One clue to how daunting most people would find such a project is the fact that solitary confinement—which is essentially what we are talking about—is considered a punishment inside a maximum-security prison. However, many contemplative clam to experience a deep psychological wellbeing isolated from the rest of the world in vast stretches of time.

In this vein, a way out the gloomy realm of ruminating presents itself. In fact, salvation open its doors to those who take a genuine inquiry to comprehend the nature of their minds. And the answer is always Now. It may sound rite, especially for people who might be going through some arduous circumstances in their lives. But it’s true, and it’s not a matter of more or less information. It entails a shift in attitude. A change in our way of paying attention to our experience in the present moment as it unfolds. I reckon it’s the most important truth you should understand if you want to be happy in life. Why do you do what you do? Why you yearn professional and social success? We all search for a path back to the present moment and a fashion to just be fulfilled here. Fortuitously, there’s a technique called vipassana (Pali for “insight”), which comes from the oldest tradition of Buddhism, the Theravada. Moreover, it can be practiced in a totally secular way and doesn’t require any eerie belief about reality. It allows you to intently watch your continuum stream of thinking, for the problem is not with thoughts themselves but with being identified with them- the state of thinking unconsciously and compulsively.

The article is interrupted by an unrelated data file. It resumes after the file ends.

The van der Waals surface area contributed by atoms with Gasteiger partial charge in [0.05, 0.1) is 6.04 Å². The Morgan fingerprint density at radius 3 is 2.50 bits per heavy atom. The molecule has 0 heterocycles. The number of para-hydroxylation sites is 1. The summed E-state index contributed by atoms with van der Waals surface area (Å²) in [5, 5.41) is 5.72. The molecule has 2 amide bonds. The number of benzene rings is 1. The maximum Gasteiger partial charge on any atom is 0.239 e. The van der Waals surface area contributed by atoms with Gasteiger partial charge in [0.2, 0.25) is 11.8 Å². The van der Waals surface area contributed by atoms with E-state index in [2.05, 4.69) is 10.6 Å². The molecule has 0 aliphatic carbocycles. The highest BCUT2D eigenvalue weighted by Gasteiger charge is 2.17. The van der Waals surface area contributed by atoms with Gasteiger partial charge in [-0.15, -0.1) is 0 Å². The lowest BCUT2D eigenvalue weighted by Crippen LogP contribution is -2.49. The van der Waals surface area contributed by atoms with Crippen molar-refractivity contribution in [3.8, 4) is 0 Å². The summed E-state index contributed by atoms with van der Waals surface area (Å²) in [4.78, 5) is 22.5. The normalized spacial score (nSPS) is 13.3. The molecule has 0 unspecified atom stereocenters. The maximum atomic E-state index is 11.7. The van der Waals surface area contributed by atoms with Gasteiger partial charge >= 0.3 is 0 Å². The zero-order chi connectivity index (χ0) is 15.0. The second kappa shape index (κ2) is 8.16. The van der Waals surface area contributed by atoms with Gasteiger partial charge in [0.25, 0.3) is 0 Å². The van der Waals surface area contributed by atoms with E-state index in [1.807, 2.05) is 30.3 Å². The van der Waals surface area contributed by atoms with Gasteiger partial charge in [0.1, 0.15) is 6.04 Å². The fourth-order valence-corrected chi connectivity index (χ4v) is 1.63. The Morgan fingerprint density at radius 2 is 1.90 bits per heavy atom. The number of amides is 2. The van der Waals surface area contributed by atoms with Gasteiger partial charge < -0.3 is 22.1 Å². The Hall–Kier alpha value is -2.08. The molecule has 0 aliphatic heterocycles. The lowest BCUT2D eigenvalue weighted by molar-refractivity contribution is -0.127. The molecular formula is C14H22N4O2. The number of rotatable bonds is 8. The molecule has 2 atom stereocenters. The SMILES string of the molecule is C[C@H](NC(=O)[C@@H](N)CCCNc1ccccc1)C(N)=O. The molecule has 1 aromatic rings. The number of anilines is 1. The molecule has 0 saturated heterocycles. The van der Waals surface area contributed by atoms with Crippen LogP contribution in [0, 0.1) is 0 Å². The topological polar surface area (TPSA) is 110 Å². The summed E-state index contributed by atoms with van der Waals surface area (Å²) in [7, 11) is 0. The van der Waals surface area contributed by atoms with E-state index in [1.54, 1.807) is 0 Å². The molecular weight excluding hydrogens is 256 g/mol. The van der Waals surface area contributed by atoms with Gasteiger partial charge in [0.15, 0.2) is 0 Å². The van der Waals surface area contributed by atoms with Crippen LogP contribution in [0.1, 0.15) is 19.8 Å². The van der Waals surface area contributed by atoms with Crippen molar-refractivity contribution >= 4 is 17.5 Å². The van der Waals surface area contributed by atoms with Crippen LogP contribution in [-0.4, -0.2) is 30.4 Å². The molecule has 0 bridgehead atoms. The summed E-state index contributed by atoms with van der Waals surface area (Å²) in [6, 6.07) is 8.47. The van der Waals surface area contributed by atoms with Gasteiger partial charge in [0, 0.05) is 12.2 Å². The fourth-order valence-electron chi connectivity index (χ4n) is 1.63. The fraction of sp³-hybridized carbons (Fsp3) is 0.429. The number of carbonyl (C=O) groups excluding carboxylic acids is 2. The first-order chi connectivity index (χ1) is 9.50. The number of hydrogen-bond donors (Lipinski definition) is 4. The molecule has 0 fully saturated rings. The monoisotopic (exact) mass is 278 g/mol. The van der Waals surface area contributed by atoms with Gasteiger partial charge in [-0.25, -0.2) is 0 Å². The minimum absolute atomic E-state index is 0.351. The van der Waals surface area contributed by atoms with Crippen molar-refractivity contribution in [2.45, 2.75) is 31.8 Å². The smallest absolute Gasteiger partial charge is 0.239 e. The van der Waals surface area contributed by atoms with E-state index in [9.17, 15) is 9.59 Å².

Cultivating this quality of mind has been shown to reduce pain, anxiety, and depression; improve cognitive function; and even produce changes in gray matter density in regions of the brain related to learning and memory, emotional regulation, and self-awareness.

In short, meditation has the transmutative power to amend your life. But what’s the ultimate destination? Is there a way to liberate oneself form the grips of rumination? In fact, that’s the path of “enlightenment”. However, many eastern school don’t agree on what it actually means. Some profess that’s a way to irreversibly hush the inner voice. Others say that one cannot stop thinking, but an enlightened person is someone who’s able to see through the hoax of the self- that is to say not being identified with thought. Personally, I remain agnostic on whether such an esoteric way of being exist. Nevertheless, I profess that even if meditation is only a stress reducer, which is indeed false, I think it’s worth giving a shot, especially in a modern secular society where spirituality is what’s missing.